Anyone up for that
good idea, don't think it would be too demanding, mild steel is so soft.That would be great to see.
Or define the exact rules/procedure (type of steel, geometry, progression etc.) as well as results presentation method, and collect results from various contributors...
I've got some stones and wish to contribute, but to get comparable results we need to have very precise rules
It would not be an accurate representation of what a stone would be capable of.Thinking of the quality of the mirror polish, which the majority of the stones we use do. And could be easily shown by photo. Also a way to grade the variation in natural stones.
Funny, I had the same idea. Not from a polishing point of view, but because I wanted a better understanding of the relative scratch fineness of some of my JNats, and scratch depth, especially among different lines of synthetics. The vision was a bunch of labeled pieces of steel with scratches from my various stones, that I could consult, under the microscope, to get a preview of what the stone does.Anyone up for that
Ha, yes indeed! The thing with the bevel on that knife was somewhat weird, and slightly annoying as I was trying to put a hazy stone finish on it. I finished on the Ouka and then went to the Naniwa which then just polished out all of the finish I'd put on, so I had to re-do the Ouka. I have much finer stones that do nice haze/kasumi, but learned after that the SS series is apparently known for doing this. In a way it's quite an interesting thing to have though - if you want a mirror finish off a jnat you're spending big bucks on a very fine and hard stone.Yes the apex is more important, but everyone always wants to see the scratch pattern, you know how that goes... It's relevant for things like large knife bevels anyway. Not so much for a razor.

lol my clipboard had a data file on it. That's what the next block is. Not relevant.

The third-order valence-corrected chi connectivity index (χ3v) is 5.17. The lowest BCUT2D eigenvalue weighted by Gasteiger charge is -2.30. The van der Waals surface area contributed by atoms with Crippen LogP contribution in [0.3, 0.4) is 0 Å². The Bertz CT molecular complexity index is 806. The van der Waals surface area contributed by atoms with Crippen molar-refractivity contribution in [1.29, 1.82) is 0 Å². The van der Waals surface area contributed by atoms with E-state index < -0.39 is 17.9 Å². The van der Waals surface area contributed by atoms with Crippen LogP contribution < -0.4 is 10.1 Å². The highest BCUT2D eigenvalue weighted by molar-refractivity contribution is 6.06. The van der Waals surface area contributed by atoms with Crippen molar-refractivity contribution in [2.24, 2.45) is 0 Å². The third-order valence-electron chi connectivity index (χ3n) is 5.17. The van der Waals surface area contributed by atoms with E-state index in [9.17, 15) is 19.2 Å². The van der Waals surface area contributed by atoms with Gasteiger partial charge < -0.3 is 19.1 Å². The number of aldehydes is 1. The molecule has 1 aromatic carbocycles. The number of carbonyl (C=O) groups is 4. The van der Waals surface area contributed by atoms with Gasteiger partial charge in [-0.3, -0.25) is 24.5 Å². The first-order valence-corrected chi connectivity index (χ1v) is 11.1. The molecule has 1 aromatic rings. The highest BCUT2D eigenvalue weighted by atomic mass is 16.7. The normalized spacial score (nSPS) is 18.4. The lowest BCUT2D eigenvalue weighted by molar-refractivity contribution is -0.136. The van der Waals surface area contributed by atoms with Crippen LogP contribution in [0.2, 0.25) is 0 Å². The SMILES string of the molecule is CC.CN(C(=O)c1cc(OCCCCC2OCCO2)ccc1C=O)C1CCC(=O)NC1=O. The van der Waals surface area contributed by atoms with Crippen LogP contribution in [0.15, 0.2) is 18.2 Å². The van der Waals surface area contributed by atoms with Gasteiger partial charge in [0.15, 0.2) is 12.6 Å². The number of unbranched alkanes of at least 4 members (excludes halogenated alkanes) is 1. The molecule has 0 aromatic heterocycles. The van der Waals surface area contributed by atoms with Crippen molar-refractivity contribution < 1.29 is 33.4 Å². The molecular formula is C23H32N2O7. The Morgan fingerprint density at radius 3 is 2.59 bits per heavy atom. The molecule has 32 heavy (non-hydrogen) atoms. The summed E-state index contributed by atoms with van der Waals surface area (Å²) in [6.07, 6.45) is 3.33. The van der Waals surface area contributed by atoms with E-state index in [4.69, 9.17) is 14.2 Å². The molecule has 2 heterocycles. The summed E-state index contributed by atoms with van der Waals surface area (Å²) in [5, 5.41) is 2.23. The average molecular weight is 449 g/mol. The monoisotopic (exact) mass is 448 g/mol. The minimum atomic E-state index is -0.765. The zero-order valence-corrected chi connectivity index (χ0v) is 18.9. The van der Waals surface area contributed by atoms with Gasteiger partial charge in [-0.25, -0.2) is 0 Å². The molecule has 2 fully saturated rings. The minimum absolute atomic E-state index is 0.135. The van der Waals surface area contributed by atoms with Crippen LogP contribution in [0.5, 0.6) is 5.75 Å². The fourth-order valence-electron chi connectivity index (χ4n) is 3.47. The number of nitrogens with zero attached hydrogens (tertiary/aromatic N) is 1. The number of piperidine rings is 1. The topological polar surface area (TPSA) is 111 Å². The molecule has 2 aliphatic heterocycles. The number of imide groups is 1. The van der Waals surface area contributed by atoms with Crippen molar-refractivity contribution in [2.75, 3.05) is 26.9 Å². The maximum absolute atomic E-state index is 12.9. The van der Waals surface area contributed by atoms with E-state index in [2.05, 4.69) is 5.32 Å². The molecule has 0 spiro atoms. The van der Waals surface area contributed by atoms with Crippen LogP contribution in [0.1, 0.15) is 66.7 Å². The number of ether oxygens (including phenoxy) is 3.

This scope has brightfield, darkfield, polarization and DIC, so it will be interesting. All are reflected light or EPI - so the illumination goes through the objective lens itself. That should make for pretty uniform and repeatable lighting. I am just going to do it for my own enjoyment but I'll share for anyone who might be interested.
For apex examination I have actually gotten some pretty decent results with a regular old biological microscope using built-in bottom illumination, backlighting the apex and providing a very clear view of the silhouette of the edge, like the attached. It is a little finicky to get the adjustment of condenser position and aperture just right, but works quite well.
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